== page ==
Doug Meacham, Sonny Cumbie are happy to stay at TCU

SAN ANTONIO -- If there were ever an offseason to make the jump, you’d think this was it. But you might not think like Doug Meacham and Sonny Cumbie do.

North Texas and Texas State were looking for head coaches. UTSA needs one now, too. Texas and Texas A&M were paying top dollar for new offensive coordinators. This was a fine time for either to cash in on their success together at TCU and make a move.

Plus, with Trevone Boykin, Josh Doctson, Aaron Green and nearly the entire offensive line out the door, this offseason might present an opportune moment to consider a new challenge. They were brought in to repair the Horned Frogs’ offense two years ago as co-offensive coordinators, and that unit is all fixed up now.

The coaching carousel silly season certainly isn’t over, but one month in, Meacham and Cumbie have made it clear they’re content to stay put.

Meacham turned down Texas State -- James Madison’s Everett Withers got the job Wednesday night -- and was a finalist for North Texas before withdrawing from the search. He rejected Texas A&M, too. So why is he sticking with Gary Patterson and the Frogs?

“I’m from Metroplex. I grew up in Arlington. Did Punt, Pass & Kick in the Carter when I was a kid,” Meacham said. “I’ve had a unique opportunity. I coached at my alma mater, Oklahoma State. Now I have a chance to come and coach in my hometown. I don’t know many people that have had that opportunity.”

All those hometown roots and ties have made Meacham nice and comfortable in Fort Worth over the past two seasons.

“You drive around the city, a lot of things remind you of when you were young. A lot of people that you went to high school with, family and everything,” he said. “Fort Worth is a great town. It is a great city. A lot of great people, a lot of true Horned Frogs fans. I can’t say enough about it.

“It’s the perfect mixture of size, but it’s not too big. It’s a phenomenal city. TCU is a phenomenal school. Very fortunate to be able to work there.”

Cumbie went through a highly publicized courtship with Texas in December. Charlie Strong had made Cumbie his No. 1 target before the season even ended, and the offer -- reportedly $1 million a year with full control of an offense and play-calling duties -- had to be a little enticing.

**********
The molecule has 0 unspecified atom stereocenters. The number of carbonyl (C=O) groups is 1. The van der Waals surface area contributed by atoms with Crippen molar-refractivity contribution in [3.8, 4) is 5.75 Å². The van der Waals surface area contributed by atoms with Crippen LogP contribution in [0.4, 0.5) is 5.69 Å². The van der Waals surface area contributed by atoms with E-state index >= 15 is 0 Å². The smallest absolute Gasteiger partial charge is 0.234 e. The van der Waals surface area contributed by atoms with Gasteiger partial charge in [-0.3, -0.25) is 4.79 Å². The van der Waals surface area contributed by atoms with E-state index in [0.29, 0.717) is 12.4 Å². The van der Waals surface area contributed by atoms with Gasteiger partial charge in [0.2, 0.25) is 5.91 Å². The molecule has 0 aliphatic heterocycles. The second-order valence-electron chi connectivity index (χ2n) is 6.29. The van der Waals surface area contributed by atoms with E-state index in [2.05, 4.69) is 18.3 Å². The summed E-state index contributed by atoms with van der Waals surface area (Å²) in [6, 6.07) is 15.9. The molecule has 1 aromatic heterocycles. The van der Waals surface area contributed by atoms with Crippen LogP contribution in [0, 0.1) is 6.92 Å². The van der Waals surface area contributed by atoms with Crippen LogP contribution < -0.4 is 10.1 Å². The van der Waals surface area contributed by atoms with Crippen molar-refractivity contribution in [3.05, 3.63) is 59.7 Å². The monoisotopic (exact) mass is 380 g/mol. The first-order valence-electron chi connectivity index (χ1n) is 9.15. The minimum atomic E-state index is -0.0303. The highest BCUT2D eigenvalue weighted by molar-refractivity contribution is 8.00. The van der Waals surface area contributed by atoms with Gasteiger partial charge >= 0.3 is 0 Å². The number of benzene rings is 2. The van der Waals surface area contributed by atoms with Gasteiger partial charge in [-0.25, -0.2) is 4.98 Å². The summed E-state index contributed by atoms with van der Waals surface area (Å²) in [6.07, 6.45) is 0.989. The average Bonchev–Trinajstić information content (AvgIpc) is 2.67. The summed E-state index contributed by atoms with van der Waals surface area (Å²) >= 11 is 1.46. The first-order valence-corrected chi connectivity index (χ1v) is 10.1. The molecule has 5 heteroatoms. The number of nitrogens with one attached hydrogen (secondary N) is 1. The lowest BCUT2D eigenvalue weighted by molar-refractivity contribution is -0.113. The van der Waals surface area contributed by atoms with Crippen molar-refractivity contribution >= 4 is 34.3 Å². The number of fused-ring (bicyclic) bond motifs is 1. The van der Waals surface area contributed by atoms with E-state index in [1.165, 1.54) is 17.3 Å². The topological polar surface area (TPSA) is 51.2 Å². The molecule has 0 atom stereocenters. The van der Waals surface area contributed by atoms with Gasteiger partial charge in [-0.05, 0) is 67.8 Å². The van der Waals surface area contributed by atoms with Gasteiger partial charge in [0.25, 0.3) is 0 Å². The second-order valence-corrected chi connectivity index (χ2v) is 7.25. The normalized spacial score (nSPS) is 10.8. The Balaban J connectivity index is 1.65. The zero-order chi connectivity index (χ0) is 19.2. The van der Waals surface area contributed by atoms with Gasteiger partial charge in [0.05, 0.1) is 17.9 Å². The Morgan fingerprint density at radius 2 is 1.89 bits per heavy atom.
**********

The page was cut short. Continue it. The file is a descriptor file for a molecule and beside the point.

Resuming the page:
For Cumbie, family considerations came first.

“There’s a lot of factors that go into decisions to be made,” he said. “Quality of life. Your family. My wife is due to have a baby boy in February, our second son. I think from a family standpoint, it would have been difficult to ask her to leave Fort Worth and move to another place.”

But it wasn’t just the timing. And Cumbie is happy to elaborate on why he felt no move was the best move.

“Professionally, from a standpoint of quality of life and comfort, Fort Worth and the people of TCU have been unbelievable to our family," he said. "They’ve opened their arms to us, loved us really well. The people at TCU have made it really clear they want us there.

“It had so much more to do with TCU with our decision to stay than it had to do with anything else. I was talking to our guys the other night. We won 12 games last year, [won] the Big 12. This year we won 10 with a chance to win 11. Why not TCU? I believe in Coach Patterson, the foundation of things he’s done here. I believe in our kids. Dallas-Fort Worth, what a great place to recruit to. Our facilities are second to none. They’re not as big, but just as nice.

“Coach Patterson has talked a lot about people make the plays. TCU, the people that are there, they love their players, they love their team. It was an exciting time to think about that. But whenever we got on our way back home from going down there, we knew what we needed to do, wanted to do, are really excited and at peace with the decision.”

Together, Meacham and Cumbie are 23-3 since arriving at TCU with an offense that averages 44.3 points per game (No. 4 in FBS during that span) and ranks No. 2 in total offense and No. 5 in yards per play.

The right jobs will present themselves in due time, but for now, they’re happy to stick together and keep this thing rolling.